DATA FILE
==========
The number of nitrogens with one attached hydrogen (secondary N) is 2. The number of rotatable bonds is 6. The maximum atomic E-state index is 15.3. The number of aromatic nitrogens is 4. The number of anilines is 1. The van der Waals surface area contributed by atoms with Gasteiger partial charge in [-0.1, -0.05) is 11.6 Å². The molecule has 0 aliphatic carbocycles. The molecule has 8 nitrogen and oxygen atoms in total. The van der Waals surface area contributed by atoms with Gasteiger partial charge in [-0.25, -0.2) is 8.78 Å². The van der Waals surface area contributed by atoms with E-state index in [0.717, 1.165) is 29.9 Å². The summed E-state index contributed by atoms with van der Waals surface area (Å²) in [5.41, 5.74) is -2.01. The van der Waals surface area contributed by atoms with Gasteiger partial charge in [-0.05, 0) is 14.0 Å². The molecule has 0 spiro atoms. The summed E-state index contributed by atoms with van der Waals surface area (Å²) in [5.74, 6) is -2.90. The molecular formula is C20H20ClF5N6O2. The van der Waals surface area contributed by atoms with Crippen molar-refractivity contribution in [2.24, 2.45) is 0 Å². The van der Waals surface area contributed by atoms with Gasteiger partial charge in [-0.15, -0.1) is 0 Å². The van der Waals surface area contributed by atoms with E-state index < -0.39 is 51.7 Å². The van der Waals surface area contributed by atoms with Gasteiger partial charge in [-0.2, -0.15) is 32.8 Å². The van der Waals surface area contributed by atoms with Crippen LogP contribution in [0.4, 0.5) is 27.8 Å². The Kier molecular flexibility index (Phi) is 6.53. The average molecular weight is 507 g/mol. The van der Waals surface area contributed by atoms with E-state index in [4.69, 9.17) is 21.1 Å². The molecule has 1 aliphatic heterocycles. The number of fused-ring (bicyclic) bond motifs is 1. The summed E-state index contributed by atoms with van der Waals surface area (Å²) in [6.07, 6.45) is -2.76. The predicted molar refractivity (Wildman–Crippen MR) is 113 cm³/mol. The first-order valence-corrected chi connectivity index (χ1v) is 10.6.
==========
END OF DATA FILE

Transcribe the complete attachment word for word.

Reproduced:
The number of nitrogens with one attached hydrogen (secondary N) is 2. The number of rotatable bonds is 6. The maximum atomic E-state index is 15.3. The number of aromatic nitrogens is 4. The number of anilines is 1. The van der Waals surface area contributed by atoms with Gasteiger partial charge in [-0.1, -0.05) is 11.6 Å². The molecule has 0 aliphatic carbocycles. The molecule has 8 nitrogen and oxygen atoms in total. The van der Waals surface area contributed by atoms with Gasteiger partial charge in [-0.25, -0.2) is 8.78 Å². The van der Waals surface area contributed by atoms with E-state index in [0.717, 1.165) is 29.9 Å². The summed E-state index contributed by atoms with van der Waals surface area (Å²) in [5.41, 5.74) is -2.01. The van der Waals surface area contributed by atoms with Gasteiger partial charge in [-0.05, 0) is 14.0 Å². The molecule has 0 spiro atoms. The summed E-state index contributed by atoms with van der Waals surface area (Å²) in [5.74, 6) is -2.90. The molecular formula is C20H20ClF5N6O2. The van der Waals surface area contributed by atoms with Crippen molar-refractivity contribution in [2.24, 2.45) is 0 Å². The van der Waals surface area contributed by atoms with Gasteiger partial charge in [-0.15, -0.1) is 0 Å². The van der Waals surface area contributed by atoms with E-state index < -0.39 is 51.7 Å². The van der Waals surface area contributed by atoms with Gasteiger partial charge in [-0.2, -0.15) is 32.8 Å². The van der Waals surface area contributed by atoms with Crippen LogP contribution in [0.4, 0.5) is 27.8 Å². The Kier molecular flexibility index (Phi) is 6.53. The average molecular weight is 507 g/mol. The van der Waals surface area contributed by atoms with E-state index in [4.69, 9.17) is 21.1 Å². The molecule has 1 aliphatic heterocycles. The number of fused-ring (bicyclic) bond motifs is 1. The summed E-state index contributed by atoms with van der Waals surface area (Å²) in [6.07, 6.45) is -2.76. The predicted molar refractivity (Wildman–Crippen MR) is 113 cm³/mol. The first-order valence-corrected chi connectivity index (χ1v) is 10.6.